Political instability in the Central African Republic affects the region’s wildlife as well. Following a coup, the Dzanga-Sangha reserve can no longer be properly run. That’s opened the door to rampant illegal poaching.
The rainforest of the Central African Republic is home to rare wild elephants, marsh antelopes and lowland gorillas which are protected by international organizations. But the country is one of the most politically instable places in the world. Following a coup, poachers and armed militias stormed the base of the World Wildlife Fund (WWF) in the Dzanga-Sangha reserve earlier this year. The station was destroyed and around 30 elephants were killed. Until today, environmental activists and conservationists are unable to return to the park because the situation remains dangerous and chaotic. It’s not just the local population that is suffering as a result, but also the region’s elephants, antelopes and gorillas. Poaching remains a highly lucrative business in the region as well as in the protected reserves in the neighboring states of Cameroon and the Democratic Republic of Congo (DRC). Poor equipment, corruption and weak political will have complicated efforts to halt species loss in the DRC. However, there’s no dearth of funds to help protect biodiversity in the region. The International Climate Initiative (IKI), Germany’s government-owned KfW bank and other organizations have set aside millions to protect deforestation, illegal poaching and the exploitation of natural resources.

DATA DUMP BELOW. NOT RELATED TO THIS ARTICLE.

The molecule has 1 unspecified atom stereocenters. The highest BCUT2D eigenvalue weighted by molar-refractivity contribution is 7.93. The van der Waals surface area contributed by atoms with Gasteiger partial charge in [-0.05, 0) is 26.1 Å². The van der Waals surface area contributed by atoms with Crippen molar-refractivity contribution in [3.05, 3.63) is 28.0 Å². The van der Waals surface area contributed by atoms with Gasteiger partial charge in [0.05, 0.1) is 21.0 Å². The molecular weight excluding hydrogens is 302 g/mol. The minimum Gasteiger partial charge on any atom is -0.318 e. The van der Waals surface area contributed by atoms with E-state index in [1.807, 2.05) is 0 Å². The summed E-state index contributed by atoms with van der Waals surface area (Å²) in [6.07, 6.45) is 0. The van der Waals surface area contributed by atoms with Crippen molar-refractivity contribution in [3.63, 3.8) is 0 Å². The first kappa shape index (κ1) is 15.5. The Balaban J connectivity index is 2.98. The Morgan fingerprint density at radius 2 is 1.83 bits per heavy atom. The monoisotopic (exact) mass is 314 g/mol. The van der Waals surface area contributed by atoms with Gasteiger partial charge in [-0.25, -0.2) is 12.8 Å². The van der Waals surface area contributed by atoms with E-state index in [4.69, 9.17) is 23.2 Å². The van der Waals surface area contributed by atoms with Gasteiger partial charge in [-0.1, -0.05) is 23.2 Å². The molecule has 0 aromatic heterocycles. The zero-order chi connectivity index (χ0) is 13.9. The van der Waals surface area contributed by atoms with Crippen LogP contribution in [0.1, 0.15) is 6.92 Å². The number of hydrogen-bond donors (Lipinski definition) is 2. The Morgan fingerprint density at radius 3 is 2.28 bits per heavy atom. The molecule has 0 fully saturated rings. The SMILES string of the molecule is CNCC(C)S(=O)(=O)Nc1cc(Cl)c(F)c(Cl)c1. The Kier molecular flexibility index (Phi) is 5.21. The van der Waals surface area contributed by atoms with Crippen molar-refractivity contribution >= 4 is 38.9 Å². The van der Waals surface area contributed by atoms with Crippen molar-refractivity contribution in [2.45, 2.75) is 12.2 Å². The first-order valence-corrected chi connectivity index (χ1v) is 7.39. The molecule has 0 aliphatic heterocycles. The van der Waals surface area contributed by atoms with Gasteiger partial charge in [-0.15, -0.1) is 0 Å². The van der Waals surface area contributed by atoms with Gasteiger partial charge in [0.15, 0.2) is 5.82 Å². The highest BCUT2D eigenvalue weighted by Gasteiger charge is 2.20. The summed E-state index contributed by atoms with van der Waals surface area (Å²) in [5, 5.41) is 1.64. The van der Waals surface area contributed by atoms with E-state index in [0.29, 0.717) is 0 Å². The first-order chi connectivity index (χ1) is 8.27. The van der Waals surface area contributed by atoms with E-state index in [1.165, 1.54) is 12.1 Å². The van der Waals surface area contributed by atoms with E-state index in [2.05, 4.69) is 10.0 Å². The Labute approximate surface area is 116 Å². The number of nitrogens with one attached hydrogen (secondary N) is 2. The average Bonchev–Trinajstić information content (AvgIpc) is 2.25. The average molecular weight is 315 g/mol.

A film by Jürgen Schneider
The World Wide Fund for Nature (WWF) is facing allegations of human rights violations in Asia and Africa. There has been too little oversight of the human rights aspects of some WWF projects, according to an external investigation by consultancy firm Löning – Human Rights & Responsible Business, in May 2019. WWF International has contracted a British law firm to respond to these criticisms.